Postbus 66 – Cherish fundamental rights and shared values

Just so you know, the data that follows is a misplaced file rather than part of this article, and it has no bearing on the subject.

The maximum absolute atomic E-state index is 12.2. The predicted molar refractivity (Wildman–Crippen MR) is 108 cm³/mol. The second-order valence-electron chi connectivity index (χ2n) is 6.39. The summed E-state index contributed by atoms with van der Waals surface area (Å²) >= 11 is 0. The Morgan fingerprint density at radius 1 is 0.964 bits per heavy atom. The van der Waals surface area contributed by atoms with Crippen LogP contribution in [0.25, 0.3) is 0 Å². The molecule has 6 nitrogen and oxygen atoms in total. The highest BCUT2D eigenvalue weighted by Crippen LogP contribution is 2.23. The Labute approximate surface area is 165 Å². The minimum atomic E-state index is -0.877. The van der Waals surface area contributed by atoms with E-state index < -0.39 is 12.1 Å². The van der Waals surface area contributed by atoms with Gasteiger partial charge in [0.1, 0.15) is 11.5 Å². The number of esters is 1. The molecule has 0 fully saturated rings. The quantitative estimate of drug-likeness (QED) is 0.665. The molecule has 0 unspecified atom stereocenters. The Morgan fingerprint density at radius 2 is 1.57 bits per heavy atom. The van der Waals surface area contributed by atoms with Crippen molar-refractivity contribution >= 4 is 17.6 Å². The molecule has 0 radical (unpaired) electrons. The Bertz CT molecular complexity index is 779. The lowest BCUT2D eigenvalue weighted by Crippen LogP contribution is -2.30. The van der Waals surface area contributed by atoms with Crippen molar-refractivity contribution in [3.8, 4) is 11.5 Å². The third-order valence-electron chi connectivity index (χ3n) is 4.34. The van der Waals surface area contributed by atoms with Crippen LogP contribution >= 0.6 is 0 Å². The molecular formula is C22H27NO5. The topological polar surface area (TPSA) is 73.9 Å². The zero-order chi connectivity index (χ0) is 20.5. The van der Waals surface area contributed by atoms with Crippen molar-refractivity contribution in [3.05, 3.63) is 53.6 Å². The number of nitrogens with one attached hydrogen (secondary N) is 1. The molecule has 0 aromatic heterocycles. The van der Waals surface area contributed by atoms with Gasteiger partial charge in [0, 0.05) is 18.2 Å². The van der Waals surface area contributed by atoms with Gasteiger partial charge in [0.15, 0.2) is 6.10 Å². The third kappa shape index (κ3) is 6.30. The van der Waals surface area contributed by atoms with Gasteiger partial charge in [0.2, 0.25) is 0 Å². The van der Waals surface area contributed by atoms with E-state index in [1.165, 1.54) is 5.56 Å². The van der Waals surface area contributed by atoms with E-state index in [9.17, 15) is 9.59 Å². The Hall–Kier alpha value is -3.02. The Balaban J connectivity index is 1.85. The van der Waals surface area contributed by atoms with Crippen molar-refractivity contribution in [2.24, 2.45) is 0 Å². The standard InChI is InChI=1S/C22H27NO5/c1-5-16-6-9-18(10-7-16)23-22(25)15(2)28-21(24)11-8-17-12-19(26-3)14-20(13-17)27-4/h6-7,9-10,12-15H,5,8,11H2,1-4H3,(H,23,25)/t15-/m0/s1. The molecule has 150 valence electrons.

Lees hier het pdf van dit artikel. D66 cherishes fundamental rights and shared values, as stated by one of its guiding principles. But what are these rights and values, where do they come from, and what should we do when they conflict? In 2012, the Mr. Hans van Mierlo Stichting will publish an essay on this topic. Main author Sanne Taekema gives a preview. By Sanne Taekema A civil servant in Groningen refuses to marry homosexual couples. Although he respects homosexuals as persons, he feels that he cannot perform a marriage ceremony between two persons of the same sex because this is contrary to his religious beliefs about the sanctity of marriage. Is such a refusal an intolerable form of discrimination of homosexuals or is the civil servant a conscientious objector who rightly claims an exception to his duties? An example such as this shows the difficulty of living up to the idea that we should cherish fundamental rights and shared values. Not all values are shared; conflicting rights may seem equally fundamental. D66 has adopted ‘Cherish fundamental rights and shared values’ as one of its guiding ideas (a so-called ‘richtingwijzer’). Next year, the Hans van Mierlo Stichting will publish an essay which explores the meaning of this idea. What are fundamental rights and shared values, and how do we cherish them? In this article, I will give a short preview of that essay. A starting point for an investigation of rights and values is to search for their joint beginnings. Although we see the individual as the moral cornerstone of our political theory, it is undeniable that human beings are social animals. Without companionship and teamwork, we would not be who we are: both positively, through bonds of affection, and negatively, through envy and competition, our individual lives are tied to those of others. In that social context, we can see the origins of both values and rights. Values arise out of what is good for a community. One individual comes up with a creative idea and others see that it moves the group forward. At first, those things that are important in a struggle for survival are valued, but very soon values start to encompass things that enhance the quality of life, like music and art. Similarly, people give certain needs priority and importance by seeing them as the subject matter of rights. A newborn baby needs care and protection, which are things to be provided for by his family and community, things which may be claimed as a right. Thus, both shared values and individual rights originate in the interplay between individuals and the groups in which they live. One of the most highly valued aspects of our present society is the space allowed for individuals to do what they want. This makes the distinction between the private and the public an important one. Individuals have their own private sphere in which they have the freedom to think, say and do what they want as long as they do not hurt others. In the public sphere, persons interact on the basis of implicit codes of conduct, norms of politeness and respect. In the public sphere, moral norms regulate how we behave and how we criticize deviance. Think of the Golden Rule: ‘Do not do unto others what you would not have them do unto you’. The distinction between the private and the public is notoriously hard to make: the idea of a private sphere once served to exclude domestic violence and rape within marriage from public scrutiny, while nowadays this conduct clearly is of public concern. It is important, however, to retain the thought that all individuals need a space of their own. The public sphere is the space in which shared values play a central role, not only as such − that is, as underlying implicit commitments to what matters to us – but also as the subject of dialogue between individuals who hold different values. Here, we encounter a second distinction to be made between the public and the political: in the public sphere, individuals associate and interact with others, governed by moral norms but free to discuss their values and to discover what may be shared. In the political sphere, values as such are not at issue, they serve as the background for debate, for policy decisions and for legal rule-making. The openness of dialogue in the public sphere, on the basis of mutual respect and the willingness to revise one’s own opinions, is crucial to a society which indeed wants to cherish shared values and pluralism as one of those values. Rights constrain politics: individuals’ fundamental interests are protected by legal rights in order to ensure that they are not too easily diminished in the political sphere. Whereas values permeate the whole of the public sphere, the primary function of rights is to determine the scope of the relationship between individuals and government. Fundamental rights entail a claim upon the government by the individual: social and economic rights are a claim of support and provision for basic needs, civil and political rights are a claim to respect freedom of action. These two categories of rights have a different character. Social rights can call for rights such as protection of vulnerable groups and interests, children’s rights to education, the right to health care for the sick, and everyone’s right to protection of the environment. Civil rights guarantee independent individuals that the government will not unduly interfere with their life choices. Different though they are, fundamental rights are interdependent. Hunger makes the freedom of speech look like a luxury, so that the right to food, water and shelter may seem primary. However, to claim those social rights, the civil and political rights to express oneself, to associate and assemble, to demonstrate and to petition are essential. Awarding a right is a particular way of protecting a fundamental interest, because having a right not only serves an individual’s basic interest, but also gives him the power to decide for himself whether or not he wants to claim that right. The essence of a right is that you cannot be forced to exercise it, it is up to you whether you want to make use of it or not. This also creates a moral obligation not to claim a right when it is not really necessary. Because − as Ronald Dworkin phrased it − rights serve as trumps, individuals have a responsibility to use them sparingly. This responsibility gains significance when rights are pitted against each other. The use of rights against the government serves an important political and legal function: it serves to keep government power in check. Using a right against a fellow citizen has a very different meaning, and raises the stakes of the argument. By claiming that another individual violates your right, you are in effect saying that your interest is a fundamental one, to be respected at all times. When your opponent does the same, it may become hard to back down. The language of rights is not one that lends itself well to mutual accommodation and balancing. So how do we cherish fundamental rights and shared values? The main thing is to make them the subject of conversation. In the private sphere, this may mean introspection: critically reviewing your own established values. In the public sphere, most importantly, it means engaging in dialogue, being prepared to reconsider values and to discover common ground where you may not expect it. Is it really a problem if a man from another culture refuses to shake a woman’s hand? Might it not be the case that shaking hands is simply one form of respectful greeting, which may be replaced by another form? In the political sphere, it may mean deciding not to regulate, not to make policy, but to leave room for public debate and engagement. Cherishing something does not mean declaring it an absolute truth or indubitable value; it means being prepared to defend what you hold dear, while recognizing at the same time the need for examining the limits of that value. Conflicting rights illustrate the impossibility of regarding fundamental rights as absolutes. Both the moral equality of all, regardless of their race, ethnicity or sexual orientation, and the freedom of religious belief are fundamental. Both the right to non-discrimination and the right to profess one’s religion deserve to be respected. Determining where one right has to give way to another is difficult and not necessarily a matter of a discussion of principle. In an interview the civil servant refusing to marry homosexual couples said he was always able to explain to same-sex pairs who came to him satisfactorily why he could not be the one to marry them. It may be that the question of an objecting civil servant need not be solved by politics as a matter of principle, but left to the wisdom of individuals respecting one another’s beliefs.   Sanne Taekema is Professor of Jurisprudence at the Erasmus School of Law in Rotterdam. This text owes much to the co-writers of the essay: thanks to Sven-Ake Hulleman, Koen Kleijn and Joost Röselaers for their ideas and our discussions.   Heeft dit artikel uw interesse gewekt? Klik hier voor meer info en abonnementen. -- Dit artikel verscheen in idee nr. 6 2011: The rule of law en is te vinden bij het onderwerp mensen onderling.